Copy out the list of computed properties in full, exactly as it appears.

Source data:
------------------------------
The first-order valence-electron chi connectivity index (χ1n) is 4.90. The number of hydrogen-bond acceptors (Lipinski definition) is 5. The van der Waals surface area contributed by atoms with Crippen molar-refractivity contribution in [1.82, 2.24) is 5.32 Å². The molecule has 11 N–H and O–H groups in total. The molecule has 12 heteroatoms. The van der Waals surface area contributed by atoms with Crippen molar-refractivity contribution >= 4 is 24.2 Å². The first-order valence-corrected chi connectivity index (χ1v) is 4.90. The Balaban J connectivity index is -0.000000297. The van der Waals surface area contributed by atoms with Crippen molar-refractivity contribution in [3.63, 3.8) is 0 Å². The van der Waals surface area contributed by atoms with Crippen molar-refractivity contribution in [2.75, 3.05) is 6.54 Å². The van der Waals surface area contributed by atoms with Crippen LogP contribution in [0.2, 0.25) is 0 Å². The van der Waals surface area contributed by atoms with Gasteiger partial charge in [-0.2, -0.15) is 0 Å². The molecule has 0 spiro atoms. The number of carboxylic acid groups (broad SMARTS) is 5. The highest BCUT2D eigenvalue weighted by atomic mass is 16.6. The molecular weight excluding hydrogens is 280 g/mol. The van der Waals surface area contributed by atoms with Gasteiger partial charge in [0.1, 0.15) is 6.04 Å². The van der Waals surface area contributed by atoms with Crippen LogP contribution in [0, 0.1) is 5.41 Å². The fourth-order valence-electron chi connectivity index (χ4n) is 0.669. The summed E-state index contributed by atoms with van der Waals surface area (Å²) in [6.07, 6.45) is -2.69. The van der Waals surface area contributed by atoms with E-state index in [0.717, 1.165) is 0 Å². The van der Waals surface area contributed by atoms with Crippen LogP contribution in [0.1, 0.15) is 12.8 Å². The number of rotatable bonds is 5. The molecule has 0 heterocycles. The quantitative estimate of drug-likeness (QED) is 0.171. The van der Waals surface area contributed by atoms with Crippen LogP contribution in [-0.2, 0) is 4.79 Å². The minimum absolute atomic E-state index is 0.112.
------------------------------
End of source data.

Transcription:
The first-order valence-electron chi connectivity index (χ1n) is 4.90. The number of hydrogen-bond acceptors (Lipinski definition) is 5. The van der Waals surface area contributed by atoms with Crippen molar-refractivity contribution in [1.82, 2.24) is 5.32 Å². The molecule has 11 N–H and O–H groups in total. The molecule has 12 heteroatoms. The van der Waals surface area contributed by atoms with Crippen molar-refractivity contribution >= 4 is 24.2 Å². The first-order valence-corrected chi connectivity index (χ1v) is 4.90. The Balaban J connectivity index is -0.000000297. The van der Waals surface area contributed by atoms with Crippen molar-refractivity contribution in [3.63, 3.8) is 0 Å². The van der Waals surface area contributed by atoms with Crippen molar-refractivity contribution in [2.75, 3.05) is 6.54 Å². The van der Waals surface area contributed by atoms with Crippen LogP contribution in [0.2, 0.25) is 0 Å². The van der Waals surface area contributed by atoms with Gasteiger partial charge in [-0.2, -0.15) is 0 Å². The molecule has 0 spiro atoms. The number of carboxylic acid groups (broad SMARTS) is 5. The highest BCUT2D eigenvalue weighted by atomic mass is 16.6. The molecular weight excluding hydrogens is 280 g/mol. The van der Waals surface area contributed by atoms with Gasteiger partial charge in [0.1, 0.15) is 6.04 Å². The van der Waals surface area contributed by atoms with Crippen LogP contribution in [0, 0.1) is 5.41 Å². The fourth-order valence-electron chi connectivity index (χ4n) is 0.669. The summed E-state index contributed by atoms with van der Waals surface area (Å²) in [6.07, 6.45) is -2.69. The van der Waals surface area contributed by atoms with E-state index in [0.717, 1.165) is 0 Å². The van der Waals surface area contributed by atoms with Crippen LogP contribution in [0.1, 0.15) is 12.8 Å². The number of rotatable bonds is 5. The molecule has 0 heterocycles. The quantitative estimate of drug-likeness (QED) is 0.171. The van der Waals surface area contributed by atoms with Crippen LogP contribution in [-0.2, 0) is 4.79 Å². The minimum absolute atomic E-state index is 0.112.